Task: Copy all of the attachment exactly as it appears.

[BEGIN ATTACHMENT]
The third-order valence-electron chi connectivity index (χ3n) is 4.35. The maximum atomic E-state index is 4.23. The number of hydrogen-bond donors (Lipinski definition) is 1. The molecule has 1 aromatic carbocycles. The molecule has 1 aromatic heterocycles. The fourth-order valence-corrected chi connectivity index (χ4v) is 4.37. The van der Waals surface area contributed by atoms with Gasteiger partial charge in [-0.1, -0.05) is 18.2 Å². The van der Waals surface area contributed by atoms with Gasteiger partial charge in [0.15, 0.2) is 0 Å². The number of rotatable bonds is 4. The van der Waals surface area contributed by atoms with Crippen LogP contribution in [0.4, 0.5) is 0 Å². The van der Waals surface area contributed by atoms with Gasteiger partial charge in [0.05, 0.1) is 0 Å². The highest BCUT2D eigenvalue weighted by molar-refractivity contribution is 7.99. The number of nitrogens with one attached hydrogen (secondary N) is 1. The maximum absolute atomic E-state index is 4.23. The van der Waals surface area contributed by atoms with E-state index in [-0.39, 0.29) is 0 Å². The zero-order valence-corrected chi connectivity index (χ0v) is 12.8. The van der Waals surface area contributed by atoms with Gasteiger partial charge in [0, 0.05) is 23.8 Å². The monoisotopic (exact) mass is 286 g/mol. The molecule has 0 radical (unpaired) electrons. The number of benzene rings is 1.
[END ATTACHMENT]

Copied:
The third-order valence-electron chi connectivity index (χ3n) is 4.35. The maximum atomic E-state index is 4.23. The number of hydrogen-bond donors (Lipinski definition) is 1. The molecule has 1 aromatic carbocycles. The molecule has 1 aromatic heterocycles. The fourth-order valence-corrected chi connectivity index (χ4v) is 4.37. The van der Waals surface area contributed by atoms with Gasteiger partial charge in [-0.1, -0.05) is 18.2 Å². The van der Waals surface area contributed by atoms with Gasteiger partial charge in [0.15, 0.2) is 0 Å². The number of rotatable bonds is 4. The van der Waals surface area contributed by atoms with Crippen LogP contribution in [0.4, 0.5) is 0 Å². The van der Waals surface area contributed by atoms with Gasteiger partial charge in [0.05, 0.1) is 0 Å². The highest BCUT2D eigenvalue weighted by molar-refractivity contribution is 7.99. The number of nitrogens with one attached hydrogen (secondary N) is 1. The maximum absolute atomic E-state index is 4.23. The van der Waals surface area contributed by atoms with E-state index in [-0.39, 0.29) is 0 Å². The zero-order valence-corrected chi connectivity index (χ0v) is 12.8. The van der Waals surface area contributed by atoms with Gasteiger partial charge in [0, 0.05) is 23.8 Å². The monoisotopic (exact) mass is 286 g/mol. The molecule has 0 radical (unpaired) electrons. The number of benzene rings is 1.